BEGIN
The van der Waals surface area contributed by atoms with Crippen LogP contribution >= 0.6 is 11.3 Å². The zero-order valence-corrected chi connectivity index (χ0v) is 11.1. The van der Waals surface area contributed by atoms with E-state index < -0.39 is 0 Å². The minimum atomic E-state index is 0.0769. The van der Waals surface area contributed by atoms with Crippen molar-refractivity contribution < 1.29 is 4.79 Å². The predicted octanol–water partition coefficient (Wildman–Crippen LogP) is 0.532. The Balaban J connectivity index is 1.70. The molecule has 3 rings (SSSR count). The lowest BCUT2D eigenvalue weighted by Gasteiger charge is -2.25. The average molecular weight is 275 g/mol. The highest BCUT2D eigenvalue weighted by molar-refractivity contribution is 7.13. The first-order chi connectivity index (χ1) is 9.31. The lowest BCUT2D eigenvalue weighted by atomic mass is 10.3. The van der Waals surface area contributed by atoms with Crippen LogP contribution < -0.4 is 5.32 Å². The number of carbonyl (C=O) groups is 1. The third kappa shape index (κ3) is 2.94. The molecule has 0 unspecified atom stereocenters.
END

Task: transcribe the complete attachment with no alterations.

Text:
The van der Waals surface area contributed by atoms with Crippen LogP contribution >= 0.6 is 11.3 Å². The zero-order valence-corrected chi connectivity index (χ0v) is 11.1. The van der Waals surface area contributed by atoms with E-state index < -0.39 is 0 Å². The minimum atomic E-state index is 0.0769. The van der Waals surface area contributed by atoms with Crippen molar-refractivity contribution < 1.29 is 4.79 Å². The predicted octanol–water partition coefficient (Wildman–Crippen LogP) is 0.532. The Balaban J connectivity index is 1.70. The molecule has 3 rings (SSSR count). The lowest BCUT2D eigenvalue weighted by Gasteiger charge is -2.25. The average molecular weight is 275 g/mol. The highest BCUT2D eigenvalue weighted by molar-refractivity contribution is 7.13. The first-order chi connectivity index (χ1) is 9.31. The lowest BCUT2D eigenvalue weighted by atomic mass is 10.3. The van der Waals surface area contributed by atoms with Crippen LogP contribution < -0.4 is 5.32 Å². The number of carbonyl (C=O) groups is 1. The third kappa shape index (κ3) is 2.94. The molecule has 0 unspecified atom stereocenters.